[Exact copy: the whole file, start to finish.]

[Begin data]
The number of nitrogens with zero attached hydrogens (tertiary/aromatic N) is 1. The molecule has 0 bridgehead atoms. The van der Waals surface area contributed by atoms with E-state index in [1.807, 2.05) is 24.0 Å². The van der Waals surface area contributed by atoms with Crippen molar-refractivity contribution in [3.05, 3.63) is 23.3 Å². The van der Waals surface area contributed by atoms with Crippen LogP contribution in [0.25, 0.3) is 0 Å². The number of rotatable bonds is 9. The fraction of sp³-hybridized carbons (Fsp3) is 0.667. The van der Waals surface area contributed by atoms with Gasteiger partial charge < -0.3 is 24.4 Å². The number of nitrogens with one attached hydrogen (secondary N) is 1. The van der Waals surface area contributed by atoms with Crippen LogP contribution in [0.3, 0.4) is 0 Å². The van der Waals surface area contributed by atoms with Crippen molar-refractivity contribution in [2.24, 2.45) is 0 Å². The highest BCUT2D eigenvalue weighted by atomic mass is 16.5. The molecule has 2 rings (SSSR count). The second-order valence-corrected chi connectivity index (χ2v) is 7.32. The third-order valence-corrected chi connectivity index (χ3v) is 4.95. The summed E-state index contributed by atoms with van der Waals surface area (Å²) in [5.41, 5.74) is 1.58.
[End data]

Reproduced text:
The number of nitrogens with zero attached hydrogens (tertiary/aromatic N) is 1. The molecule has 0 bridgehead atoms. The van der Waals surface area contributed by atoms with E-state index in [1.807, 2.05) is 24.0 Å². The van der Waals surface area contributed by atoms with Crippen molar-refractivity contribution in [3.05, 3.63) is 23.3 Å². The van der Waals surface area contributed by atoms with Crippen LogP contribution in [0.25, 0.3) is 0 Å². The number of rotatable bonds is 9. The fraction of sp³-hybridized carbons (Fsp3) is 0.667. The van der Waals surface area contributed by atoms with Gasteiger partial charge < -0.3 is 24.4 Å². The number of nitrogens with one attached hydrogen (secondary N) is 1. The van der Waals surface area contributed by atoms with Crippen LogP contribution in [0.3, 0.4) is 0 Å². The van der Waals surface area contributed by atoms with Crippen molar-refractivity contribution in [2.24, 2.45) is 0 Å². The highest BCUT2D eigenvalue weighted by atomic mass is 16.5. The molecule has 2 rings (SSSR count). The second-order valence-corrected chi connectivity index (χ2v) is 7.32. The third-order valence-corrected chi connectivity index (χ3v) is 4.95. The summed E-state index contributed by atoms with van der Waals surface area (Å²) in [5.41, 5.74) is 1.58.